Photo by Alex Ronsdorf on StockSnap

What does it feel like to live ‘in the land of deep darkness’ (v2)? Depression or grief can feel like a life where someone has switched all the lights out, and there is no joy.

Darkness can also mean a feeling of lostness – we can no longer see our way ahead and don’t know which step to take next.

It can also imply evil – we may be surrounded by evil people and desperate situations, with no way out. Living in darkness is lonely, too.

Isaiah’s prophecy is written to encourage the kingdom of Israel, in the North, and it looks like he was writing around the time where they would be obliterated by Assyria.

It would be devastating – there was no way around it – and verses 4–5 suggest they were ruled by an oppressor and embroiled in war.

No longer would the kingdom of Israel be associated with anything good. From this desperate situation, God promises incredible hope: one day a leader would come.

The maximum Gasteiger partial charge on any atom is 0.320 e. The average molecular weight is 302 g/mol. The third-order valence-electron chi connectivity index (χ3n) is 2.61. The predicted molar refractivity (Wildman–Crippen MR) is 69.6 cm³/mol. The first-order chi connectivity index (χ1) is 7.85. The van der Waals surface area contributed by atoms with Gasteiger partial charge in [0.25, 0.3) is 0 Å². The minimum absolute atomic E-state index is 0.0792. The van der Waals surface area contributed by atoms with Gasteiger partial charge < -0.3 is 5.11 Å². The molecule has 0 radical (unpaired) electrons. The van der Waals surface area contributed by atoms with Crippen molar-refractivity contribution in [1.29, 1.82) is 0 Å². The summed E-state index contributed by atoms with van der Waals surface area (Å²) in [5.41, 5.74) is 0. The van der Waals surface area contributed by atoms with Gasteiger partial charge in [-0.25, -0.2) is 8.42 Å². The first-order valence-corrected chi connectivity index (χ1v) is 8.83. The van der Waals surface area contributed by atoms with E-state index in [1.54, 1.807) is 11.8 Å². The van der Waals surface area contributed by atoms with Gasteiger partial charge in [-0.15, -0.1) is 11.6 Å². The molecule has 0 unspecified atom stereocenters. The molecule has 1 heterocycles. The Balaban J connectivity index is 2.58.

Unlike the other Old Testament prophecies which had an initial fulfilment at the time and then an ultimate fulfilment when Jesus came, this prophecy really could only be talking about Jesus: a child born, who would be called Mighty God.

Although Israel would have to wait centuries before goodness came to their land again, it was the best thing imaginable: God Himself, bringing peace.

It is gentle encouragement for us who feel like we personally live in darkness, or if we’re in an environment that feels evil.

Though we may have to wait for it, when God brings the light, it really is good. If you’re in darkness, pray for that light.


A Prayer To Make:
‘Father God, who said “Let there be light” and there was light, please bring light to my situation, to my surroundings, to this world. Amen.’

An Action To Take:
In a quiet moment, light a candle, and spend some time watching the light. Ask God to bring light into the areas where you’re grieving, lost, numb, or surrounded by evil.

Scripture To Consider:
Ps. 27:1–3; Isa. 60:1–3; John 1:1–13 & 8:12–20

Micha Jazz is Director of Resources at Waverley Abbey, UK.